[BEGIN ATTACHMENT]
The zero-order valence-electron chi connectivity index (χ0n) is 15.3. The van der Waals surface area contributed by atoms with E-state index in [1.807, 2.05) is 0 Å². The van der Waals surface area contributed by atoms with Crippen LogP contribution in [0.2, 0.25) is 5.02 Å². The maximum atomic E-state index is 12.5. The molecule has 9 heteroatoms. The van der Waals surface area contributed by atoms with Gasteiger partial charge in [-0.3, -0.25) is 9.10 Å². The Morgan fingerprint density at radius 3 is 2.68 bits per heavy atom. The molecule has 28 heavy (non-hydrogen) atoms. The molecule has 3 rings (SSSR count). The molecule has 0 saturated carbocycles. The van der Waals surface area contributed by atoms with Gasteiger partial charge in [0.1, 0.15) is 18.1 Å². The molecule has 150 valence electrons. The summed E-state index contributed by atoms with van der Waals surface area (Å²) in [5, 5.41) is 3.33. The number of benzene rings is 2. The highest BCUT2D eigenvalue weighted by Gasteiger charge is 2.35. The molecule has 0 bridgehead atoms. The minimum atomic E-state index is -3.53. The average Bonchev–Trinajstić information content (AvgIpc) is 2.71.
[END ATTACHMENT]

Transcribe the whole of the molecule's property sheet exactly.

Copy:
The zero-order valence-electron chi connectivity index (χ0n) is 15.3. The van der Waals surface area contributed by atoms with E-state index in [1.807, 2.05) is 0 Å². The van der Waals surface area contributed by atoms with Crippen LogP contribution in [0.2, 0.25) is 5.02 Å². The maximum atomic E-state index is 12.5. The molecule has 9 heteroatoms. The van der Waals surface area contributed by atoms with Gasteiger partial charge in [-0.3, -0.25) is 9.10 Å². The Morgan fingerprint density at radius 3 is 2.68 bits per heavy atom. The molecule has 28 heavy (non-hydrogen) atoms. The molecule has 3 rings (SSSR count). The molecule has 0 saturated carbocycles. The van der Waals surface area contributed by atoms with Gasteiger partial charge in [0.1, 0.15) is 18.1 Å². The molecule has 150 valence electrons. The summed E-state index contributed by atoms with van der Waals surface area (Å²) in [5, 5.41) is 3.33. The number of benzene rings is 2. The highest BCUT2D eigenvalue weighted by Gasteiger charge is 2.35. The molecule has 0 bridgehead atoms. The minimum atomic E-state index is -3.53. The average Bonchev–Trinajstić information content (AvgIpc) is 2.71.